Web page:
Saturday, October 15, 2005

A Pint of Harold Pinter Pointers

Harold Pinter won the Nobel Prize for Literature this year, a playwright instead of a novelist for a change. Congratulations, and it's good that he's still alive to hear the news. This prize is not awarded for aesthetic excellence (which the writer needs merely to get near the waiting room), but rather more for humanistic idealism and for political agitation in support of individual dignity. These themes are explicitly spelled out in the very definition of the award, when founded by Alfred Nobel.

But what do we talk about when we talk about idealism and agitation today? H. Pinter opposes the US and British imperial misadventure in Iraq, but that's like saying that he opposes the stealing of candy from babies. There is more, and the following quotations from Pinter begin to suggest the nature of his stinging Socratic gadfly irritation to the system:

  • "The crimes of the U.S. throughout the world have been systematic, constant, clinical, remorseless, and fully documented but nobody talks about them."

  • "We are in a terrible dip at the moment, a kind of abyss, because the assumption is that politics are all over. That's what the propaganda says. But I don't believe the propaganda. I believe that politics, our political consciousness and our political intelligence are not all over, because if they are, we are really doomed. I can't myself live like this. I've been told so often that I live in a free country, I'm damn well going to be free. By which I mean I'm going to retain my independence of mind and spirit, and I think that's what's obligatory upon all of us. Most political systems talk in such vague language, and it's our responsibility and our duty as citizens of our various countries to exercise acts of critical scruntiny upon that use of language. Of course, that means that one does tend to become rather unpopular. But to hell with that."

  • 'In 1965, President Lyndon Johnson said to the Greek Ambassador to the US, "Fuck your Parliament and your constitution. America is an elephant. Cyprus is a flea. Greece is a flea. If these two fellows keep itching the elephant, they may just get whacked by the elephant's trunk, whacked for good..." He meant that. Two years later, the Colonels took over and the Greek people spent seven years in hell. You have to hand it to Johnson. He sometimes told the truth however brutal. Reagan tells lies. His celebrated description of Nicaragua as a "totalitarian dungeon" was a lie from every conceivable angle. It was an assertion unsupported by facts; it had no basis in reality. But it's a good vivid, resonant phrase which persuaded the unthinking...'

  • "Being thrown out of the US embassy in Turkey with Arthur Miller -- a voluntary exile - was one of the proudest moments in my life."
    {see anecdote here: Pinter and Miller were told to leave by the US Ambassador because they spoke out at dinner against the US support of a regime of torture. Didn't go down well with the hors d'oeuvres.

P.S. See also link above for a related essay on Pinter versus the political cowardice of most British & American writers. The author claims that Pinter is uniquely engaged unlike the vast herd of quiet irresponsible scribblers who win prizes. This is not quite fair and certainly exaggerated, although his point ought to be considered. But Vonnegut comes to mind also because of his recent book that sounds a lot like the Pinter quotes above. Otherwise, it is true that a surprisingly large number of American writers went around supporting propaganda for the State Department with readings and anthologies, the upshot of which was to say "Don't hate us. We're good because we're multicultural and open-minded." Writers were foolish enough and naive enough to let themselves be used as mouthpieces for such utterly irrelevant distractions from the real issues of imperial abuse, foreign policy, and capitalist exploitation. But who is going to teach the writers? Certainly not the professoriate!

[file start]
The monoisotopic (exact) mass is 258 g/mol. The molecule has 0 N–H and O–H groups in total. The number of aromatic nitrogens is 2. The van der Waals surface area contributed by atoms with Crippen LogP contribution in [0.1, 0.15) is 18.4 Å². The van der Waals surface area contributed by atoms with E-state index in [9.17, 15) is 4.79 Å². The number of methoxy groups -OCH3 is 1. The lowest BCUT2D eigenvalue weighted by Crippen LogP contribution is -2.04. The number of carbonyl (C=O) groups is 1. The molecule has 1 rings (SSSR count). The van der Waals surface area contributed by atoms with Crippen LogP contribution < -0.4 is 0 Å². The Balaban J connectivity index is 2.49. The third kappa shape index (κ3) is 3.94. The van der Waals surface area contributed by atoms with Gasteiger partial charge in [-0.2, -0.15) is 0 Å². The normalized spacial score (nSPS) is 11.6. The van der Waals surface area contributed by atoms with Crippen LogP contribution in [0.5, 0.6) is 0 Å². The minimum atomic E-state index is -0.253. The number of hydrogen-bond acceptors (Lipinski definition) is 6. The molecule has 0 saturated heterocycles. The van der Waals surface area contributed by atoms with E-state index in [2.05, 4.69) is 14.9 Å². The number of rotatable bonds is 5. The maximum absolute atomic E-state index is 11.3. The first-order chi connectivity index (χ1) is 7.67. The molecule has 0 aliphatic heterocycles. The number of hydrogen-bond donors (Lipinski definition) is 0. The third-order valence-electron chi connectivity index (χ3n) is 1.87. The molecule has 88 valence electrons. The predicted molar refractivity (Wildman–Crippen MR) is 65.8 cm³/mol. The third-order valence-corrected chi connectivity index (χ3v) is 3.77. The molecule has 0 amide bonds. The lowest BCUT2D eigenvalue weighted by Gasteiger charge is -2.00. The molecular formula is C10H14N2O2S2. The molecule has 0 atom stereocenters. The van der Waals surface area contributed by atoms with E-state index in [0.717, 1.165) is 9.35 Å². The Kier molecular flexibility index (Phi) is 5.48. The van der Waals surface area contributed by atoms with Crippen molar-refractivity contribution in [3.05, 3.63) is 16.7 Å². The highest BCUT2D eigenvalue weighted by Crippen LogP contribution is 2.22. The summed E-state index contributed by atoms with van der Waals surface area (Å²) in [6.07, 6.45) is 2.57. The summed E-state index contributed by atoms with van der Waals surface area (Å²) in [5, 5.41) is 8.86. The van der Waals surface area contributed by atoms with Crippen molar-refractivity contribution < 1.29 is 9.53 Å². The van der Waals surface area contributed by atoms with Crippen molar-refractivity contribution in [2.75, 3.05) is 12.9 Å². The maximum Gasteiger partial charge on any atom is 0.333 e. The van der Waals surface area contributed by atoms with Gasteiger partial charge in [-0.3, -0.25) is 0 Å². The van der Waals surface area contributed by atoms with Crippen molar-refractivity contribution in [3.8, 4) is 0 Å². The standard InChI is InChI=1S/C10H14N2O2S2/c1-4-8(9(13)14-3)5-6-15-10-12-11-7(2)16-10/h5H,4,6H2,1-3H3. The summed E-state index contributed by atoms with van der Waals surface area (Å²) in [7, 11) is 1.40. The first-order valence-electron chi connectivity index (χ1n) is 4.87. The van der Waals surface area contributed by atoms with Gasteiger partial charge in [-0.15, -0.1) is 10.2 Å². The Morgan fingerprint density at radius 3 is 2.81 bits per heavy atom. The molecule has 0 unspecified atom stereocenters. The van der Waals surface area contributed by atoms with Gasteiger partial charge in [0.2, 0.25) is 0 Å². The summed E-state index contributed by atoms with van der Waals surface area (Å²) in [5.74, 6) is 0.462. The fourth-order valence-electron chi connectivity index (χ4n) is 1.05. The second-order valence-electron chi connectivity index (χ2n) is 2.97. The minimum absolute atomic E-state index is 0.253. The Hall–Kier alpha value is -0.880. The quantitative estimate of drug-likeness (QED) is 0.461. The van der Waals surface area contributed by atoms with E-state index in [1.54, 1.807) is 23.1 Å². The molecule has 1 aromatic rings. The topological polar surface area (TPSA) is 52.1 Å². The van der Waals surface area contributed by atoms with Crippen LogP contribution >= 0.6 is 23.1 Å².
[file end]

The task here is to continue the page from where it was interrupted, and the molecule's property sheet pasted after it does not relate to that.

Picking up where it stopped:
At 1:23 AM, Anonymous Anonymous said...

the "cyprus is a flea" quote is cooked .

At 6:43 AM, Anonymous Anonymous said...

"Fuck your Parliament and your Constitution,"
said the President of the United States. Excerpted from “Greece 1964-1974” in the book
KILLING HOPE by William Blum.

See also:
The CIAs Greatest Hits
by Mark Zepezauer

This Ain't Your Momma's CIA
By Nicholas Thompson, Washington Monthly, March 2001

or go Google, Yahoo! et cet.

At 5:27 PM, Blogger E. Heroux said...

Thanks for the links. The William Blum has been on my blogroll outlinkage list on the right side of your screen for a while. That book should be assigned in every high school, which would go some way toward a more truthful American sensibility about their own influence in the world. As it is, graduates come away with ignorant illusions about American actions, intentions, and consequences. Such illusion foster continued abuses -- and of course continued terror all around.

As for the 'cooked quote" about Cyprus, this needs elaboration. Does that extend to the rest of the quote about Greece? About the elephant? Mostly it is not clear if you're claiming that LBJ didn't say that (according to whom?) or if _Harold Pinter_ didn't phrase LBJ in those words (according to whom?) --the latter is a very dubious claim. The former is possible, although LBJ usually spoke in very colorful and blunt Texan idioms. After straightening out those factual matters, then we'd be right about back where we started thematically: LBJ treated both Greece and Cyprus as if they were merely insects to be swatted by the heavy elephant of American power, in order to preserve the pregrogatives of US capitalism. No?


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